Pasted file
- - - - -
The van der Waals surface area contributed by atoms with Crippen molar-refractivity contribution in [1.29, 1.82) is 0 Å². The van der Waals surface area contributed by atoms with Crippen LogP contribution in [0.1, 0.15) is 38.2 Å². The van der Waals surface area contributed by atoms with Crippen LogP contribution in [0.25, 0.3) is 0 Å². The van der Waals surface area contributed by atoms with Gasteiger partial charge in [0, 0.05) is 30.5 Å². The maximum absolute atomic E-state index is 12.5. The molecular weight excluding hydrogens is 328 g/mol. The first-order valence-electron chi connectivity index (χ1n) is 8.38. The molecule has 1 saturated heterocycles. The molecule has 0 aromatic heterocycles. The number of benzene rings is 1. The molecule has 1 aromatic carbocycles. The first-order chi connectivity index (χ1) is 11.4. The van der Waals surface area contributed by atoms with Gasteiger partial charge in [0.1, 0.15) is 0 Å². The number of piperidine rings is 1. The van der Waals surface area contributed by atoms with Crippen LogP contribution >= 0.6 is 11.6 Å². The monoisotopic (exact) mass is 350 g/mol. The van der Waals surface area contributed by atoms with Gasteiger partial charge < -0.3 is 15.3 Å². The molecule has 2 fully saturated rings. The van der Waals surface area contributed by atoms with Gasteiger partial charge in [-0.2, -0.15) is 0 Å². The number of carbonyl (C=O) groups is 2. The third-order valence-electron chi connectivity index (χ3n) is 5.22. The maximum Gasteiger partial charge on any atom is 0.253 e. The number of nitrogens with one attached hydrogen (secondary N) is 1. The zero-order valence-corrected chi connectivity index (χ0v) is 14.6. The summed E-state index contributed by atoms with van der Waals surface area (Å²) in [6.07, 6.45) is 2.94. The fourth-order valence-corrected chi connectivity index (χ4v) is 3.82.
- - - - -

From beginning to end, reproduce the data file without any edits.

The van der Waals surface area contributed by atoms with Crippen molar-refractivity contribution in [1.29, 1.82) is 0 Å². The van der Waals surface area contributed by atoms with Crippen LogP contribution in [0.1, 0.15) is 38.2 Å². The van der Waals surface area contributed by atoms with Crippen LogP contribution in [0.25, 0.3) is 0 Å². The van der Waals surface area contributed by atoms with Gasteiger partial charge in [0, 0.05) is 30.5 Å². The maximum absolute atomic E-state index is 12.5. The molecular weight excluding hydrogens is 328 g/mol. The first-order valence-electron chi connectivity index (χ1n) is 8.38. The molecule has 1 saturated heterocycles. The molecule has 0 aromatic heterocycles. The number of benzene rings is 1. The molecule has 1 aromatic carbocycles. The first-order chi connectivity index (χ1) is 11.4. The van der Waals surface area contributed by atoms with Gasteiger partial charge in [0.1, 0.15) is 0 Å². The number of piperidine rings is 1. The van der Waals surface area contributed by atoms with Crippen LogP contribution >= 0.6 is 11.6 Å². The monoisotopic (exact) mass is 350 g/mol. The van der Waals surface area contributed by atoms with Gasteiger partial charge < -0.3 is 15.3 Å². The molecule has 2 fully saturated rings. The van der Waals surface area contributed by atoms with Gasteiger partial charge in [-0.2, -0.15) is 0 Å². The number of carbonyl (C=O) groups is 2. The third-order valence-electron chi connectivity index (χ3n) is 5.22. The maximum Gasteiger partial charge on any atom is 0.253 e. The number of nitrogens with one attached hydrogen (secondary N) is 1. The zero-order valence-corrected chi connectivity index (χ0v) is 14.6. The summed E-state index contributed by atoms with van der Waals surface area (Å²) in [6.07, 6.45) is 2.94. The fourth-order valence-corrected chi connectivity index (χ4v) is 3.82.